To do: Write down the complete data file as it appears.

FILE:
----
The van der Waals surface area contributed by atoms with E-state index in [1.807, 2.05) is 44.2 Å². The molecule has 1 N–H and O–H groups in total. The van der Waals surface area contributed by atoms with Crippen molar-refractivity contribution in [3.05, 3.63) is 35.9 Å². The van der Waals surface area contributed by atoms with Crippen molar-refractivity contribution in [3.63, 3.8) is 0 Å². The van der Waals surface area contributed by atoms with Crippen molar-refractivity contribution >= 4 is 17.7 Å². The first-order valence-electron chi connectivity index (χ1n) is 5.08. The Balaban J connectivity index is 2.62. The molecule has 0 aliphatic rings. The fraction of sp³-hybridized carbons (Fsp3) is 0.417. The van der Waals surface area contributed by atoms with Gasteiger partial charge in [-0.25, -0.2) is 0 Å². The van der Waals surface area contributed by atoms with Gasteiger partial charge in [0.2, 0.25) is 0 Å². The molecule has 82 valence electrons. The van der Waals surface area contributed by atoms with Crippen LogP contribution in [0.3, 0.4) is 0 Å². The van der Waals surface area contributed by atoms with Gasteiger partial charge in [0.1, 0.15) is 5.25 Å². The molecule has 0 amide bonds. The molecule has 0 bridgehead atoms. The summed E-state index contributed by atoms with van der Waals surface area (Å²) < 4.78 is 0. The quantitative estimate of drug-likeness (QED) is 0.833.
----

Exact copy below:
The van der Waals surface area contributed by atoms with E-state index in [1.807, 2.05) is 44.2 Å². The molecule has 1 N–H and O–H groups in total. The van der Waals surface area contributed by atoms with Crippen molar-refractivity contribution in [3.05, 3.63) is 35.9 Å². The van der Waals surface area contributed by atoms with Crippen molar-refractivity contribution in [3.63, 3.8) is 0 Å². The van der Waals surface area contributed by atoms with Crippen molar-refractivity contribution >= 4 is 17.7 Å². The first-order valence-electron chi connectivity index (χ1n) is 5.08. The Balaban J connectivity index is 2.62. The molecule has 0 aliphatic rings. The fraction of sp³-hybridized carbons (Fsp3) is 0.417. The van der Waals surface area contributed by atoms with Gasteiger partial charge in [-0.25, -0.2) is 0 Å². The van der Waals surface area contributed by atoms with Gasteiger partial charge in [0.2, 0.25) is 0 Å². The molecule has 82 valence electrons. The van der Waals surface area contributed by atoms with Crippen LogP contribution in [0.3, 0.4) is 0 Å². The van der Waals surface area contributed by atoms with Gasteiger partial charge in [0.1, 0.15) is 5.25 Å². The molecule has 0 amide bonds. The molecule has 0 bridgehead atoms. The summed E-state index contributed by atoms with van der Waals surface area (Å²) < 4.78 is 0. The quantitative estimate of drug-likeness (QED) is 0.833.